Preliminary Class 8 truck orders declined in October 2021 from the previous month. While fleets are looking to add more trucks, many OEMs are not taking orders, or at least not as many orders, due to ongoing supply chain constraints.
FTR reports Class 8 net orders were down to 24,500 units in October, a 12% decline from September and 39% decrease on a year-over-year basis. The research firm says orders have stayed within the range of 23,000-28,000 units for 5 of the past 6 months due to OEM production challenges. Total Class 8 orders are at 437,000 units for the past 12 months according to FTR.
What are OEMs doing?
Component shortages plague OEMs, and FTR says first quarter 2022 production rates are currently uncertain because of these supply chain challenges as well as the added difficulty of worker availability.
“The OEMs are having tremendous difficulty planning production for Q1. Unfinished orders are rolling over from 2021 and there are fleets placing new orders for 2022 delivery. All these fleets are desperate for new trucks and the challenge for the OEMs is to book the maximum production possible without excessive overbooking,” said Don Ake, Vice President of Commercial Vehicles for FTR, in the research firm's press release announcing its October order figures.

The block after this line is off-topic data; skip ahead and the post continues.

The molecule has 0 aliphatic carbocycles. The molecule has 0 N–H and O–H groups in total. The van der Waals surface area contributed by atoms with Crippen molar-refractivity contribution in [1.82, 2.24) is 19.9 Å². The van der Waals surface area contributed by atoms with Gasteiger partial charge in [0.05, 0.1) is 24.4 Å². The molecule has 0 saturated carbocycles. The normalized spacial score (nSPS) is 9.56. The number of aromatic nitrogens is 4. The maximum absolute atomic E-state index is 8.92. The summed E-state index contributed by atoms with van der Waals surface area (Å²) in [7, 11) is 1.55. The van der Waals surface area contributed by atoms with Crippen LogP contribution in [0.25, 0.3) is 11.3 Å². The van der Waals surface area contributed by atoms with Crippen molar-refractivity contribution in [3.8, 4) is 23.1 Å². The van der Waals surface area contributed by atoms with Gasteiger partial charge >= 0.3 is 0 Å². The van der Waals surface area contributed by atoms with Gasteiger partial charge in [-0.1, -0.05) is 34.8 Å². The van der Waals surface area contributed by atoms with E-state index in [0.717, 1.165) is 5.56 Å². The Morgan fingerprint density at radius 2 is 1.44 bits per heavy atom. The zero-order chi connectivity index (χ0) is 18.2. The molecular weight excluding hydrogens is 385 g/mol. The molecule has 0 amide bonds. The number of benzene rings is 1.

The OEMs are using different methods in managing the backlog. Some are canceling 2021 orders and rebooking those orders in 2022, sometimes at higher prices, as commodity and other costs remain elevated. Others are only booking a limited number of orders every month.
“It is interesting that the order rate has been basically tracking the production rate since May, with a couple of exceptions. It indicates that the market is essentially frozen in this range of around 22,000-26,000 trucks. Without the clogged supply chain, production would be significantly higher, and orders would be elevated also.”
Supply-side constraints continue to pressure new order activity, there are significant backlogs and that is stretching into the second half of 2022 and still no clear visibility on the easing of the everything shortage.